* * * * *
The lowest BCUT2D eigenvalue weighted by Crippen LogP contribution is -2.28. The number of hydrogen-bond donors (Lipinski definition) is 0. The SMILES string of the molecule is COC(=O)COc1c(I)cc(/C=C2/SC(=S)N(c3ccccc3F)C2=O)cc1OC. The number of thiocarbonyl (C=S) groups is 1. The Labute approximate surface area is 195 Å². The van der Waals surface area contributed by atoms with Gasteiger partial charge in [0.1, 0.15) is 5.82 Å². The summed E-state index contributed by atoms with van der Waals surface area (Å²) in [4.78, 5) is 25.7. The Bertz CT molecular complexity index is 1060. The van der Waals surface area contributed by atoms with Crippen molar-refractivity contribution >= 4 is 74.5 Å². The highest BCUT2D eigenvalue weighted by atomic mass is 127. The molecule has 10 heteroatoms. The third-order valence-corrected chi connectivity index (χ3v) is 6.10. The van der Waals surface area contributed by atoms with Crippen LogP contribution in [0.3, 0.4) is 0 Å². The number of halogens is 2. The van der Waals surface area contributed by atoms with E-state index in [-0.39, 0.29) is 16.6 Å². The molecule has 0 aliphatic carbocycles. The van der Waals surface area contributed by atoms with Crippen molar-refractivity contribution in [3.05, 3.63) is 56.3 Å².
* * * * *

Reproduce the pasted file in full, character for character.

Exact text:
The lowest BCUT2D eigenvalue weighted by Crippen LogP contribution is -2.28. The number of hydrogen-bond donors (Lipinski definition) is 0. The SMILES string of the molecule is COC(=O)COc1c(I)cc(/C=C2/SC(=S)N(c3ccccc3F)C2=O)cc1OC. The number of thiocarbonyl (C=S) groups is 1. The Labute approximate surface area is 195 Å². The van der Waals surface area contributed by atoms with Gasteiger partial charge in [0.1, 0.15) is 5.82 Å². The summed E-state index contributed by atoms with van der Waals surface area (Å²) in [4.78, 5) is 25.7. The Bertz CT molecular complexity index is 1060. The van der Waals surface area contributed by atoms with Crippen molar-refractivity contribution >= 4 is 74.5 Å². The highest BCUT2D eigenvalue weighted by atomic mass is 127. The molecule has 10 heteroatoms. The third-order valence-corrected chi connectivity index (χ3v) is 6.10. The van der Waals surface area contributed by atoms with Crippen LogP contribution in [0.3, 0.4) is 0 Å². The number of halogens is 2. The van der Waals surface area contributed by atoms with E-state index in [-0.39, 0.29) is 16.6 Å². The molecule has 0 aliphatic carbocycles. The van der Waals surface area contributed by atoms with Crippen molar-refractivity contribution in [3.05, 3.63) is 56.3 Å².